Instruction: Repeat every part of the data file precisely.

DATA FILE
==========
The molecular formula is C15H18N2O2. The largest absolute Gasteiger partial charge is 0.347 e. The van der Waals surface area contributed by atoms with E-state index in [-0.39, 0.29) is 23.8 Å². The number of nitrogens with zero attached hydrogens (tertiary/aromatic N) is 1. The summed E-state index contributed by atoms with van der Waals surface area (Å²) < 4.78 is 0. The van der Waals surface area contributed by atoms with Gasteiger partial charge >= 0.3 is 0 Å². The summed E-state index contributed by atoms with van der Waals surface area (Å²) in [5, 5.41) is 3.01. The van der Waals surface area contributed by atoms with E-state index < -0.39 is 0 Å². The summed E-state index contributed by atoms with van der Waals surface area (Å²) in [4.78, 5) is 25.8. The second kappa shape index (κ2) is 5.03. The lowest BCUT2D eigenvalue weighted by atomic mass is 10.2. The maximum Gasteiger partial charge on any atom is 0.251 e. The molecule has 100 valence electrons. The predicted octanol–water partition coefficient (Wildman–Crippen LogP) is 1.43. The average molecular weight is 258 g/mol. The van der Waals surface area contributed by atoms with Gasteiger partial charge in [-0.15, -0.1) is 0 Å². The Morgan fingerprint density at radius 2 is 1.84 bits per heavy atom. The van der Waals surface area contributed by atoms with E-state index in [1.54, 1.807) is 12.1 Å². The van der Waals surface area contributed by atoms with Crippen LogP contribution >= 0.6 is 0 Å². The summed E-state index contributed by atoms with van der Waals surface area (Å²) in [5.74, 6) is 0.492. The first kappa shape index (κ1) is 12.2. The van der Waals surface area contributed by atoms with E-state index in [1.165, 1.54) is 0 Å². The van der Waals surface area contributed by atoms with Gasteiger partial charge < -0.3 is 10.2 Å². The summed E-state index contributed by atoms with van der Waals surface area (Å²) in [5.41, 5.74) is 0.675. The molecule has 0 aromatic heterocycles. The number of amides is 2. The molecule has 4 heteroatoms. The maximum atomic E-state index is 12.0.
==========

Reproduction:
The molecular formula is C15H18N2O2. The largest absolute Gasteiger partial charge is 0.347 e. The van der Waals surface area contributed by atoms with E-state index in [-0.39, 0.29) is 23.8 Å². The number of nitrogens with zero attached hydrogens (tertiary/aromatic N) is 1. The summed E-state index contributed by atoms with van der Waals surface area (Å²) < 4.78 is 0. The van der Waals surface area contributed by atoms with Gasteiger partial charge >= 0.3 is 0 Å². The summed E-state index contributed by atoms with van der Waals surface area (Å²) in [5, 5.41) is 3.01. The van der Waals surface area contributed by atoms with E-state index < -0.39 is 0 Å². The summed E-state index contributed by atoms with van der Waals surface area (Å²) in [4.78, 5) is 25.8. The second kappa shape index (κ2) is 5.03. The lowest BCUT2D eigenvalue weighted by atomic mass is 10.2. The maximum Gasteiger partial charge on any atom is 0.251 e. The molecule has 100 valence electrons. The predicted octanol–water partition coefficient (Wildman–Crippen LogP) is 1.43. The average molecular weight is 258 g/mol. The van der Waals surface area contributed by atoms with Gasteiger partial charge in [-0.15, -0.1) is 0 Å². The Morgan fingerprint density at radius 2 is 1.84 bits per heavy atom. The van der Waals surface area contributed by atoms with E-state index in [1.54, 1.807) is 12.1 Å². The van der Waals surface area contributed by atoms with Crippen LogP contribution >= 0.6 is 0 Å². The summed E-state index contributed by atoms with van der Waals surface area (Å²) in [5.74, 6) is 0.492. The first kappa shape index (κ1) is 12.2. The van der Waals surface area contributed by atoms with E-state index in [1.165, 1.54) is 0 Å². The van der Waals surface area contributed by atoms with Gasteiger partial charge < -0.3 is 10.2 Å². The summed E-state index contributed by atoms with van der Waals surface area (Å²) in [5.41, 5.74) is 0.675. The molecule has 0 aromatic heterocycles. The number of amides is 2. The molecule has 4 heteroatoms. The maximum atomic E-state index is 12.0.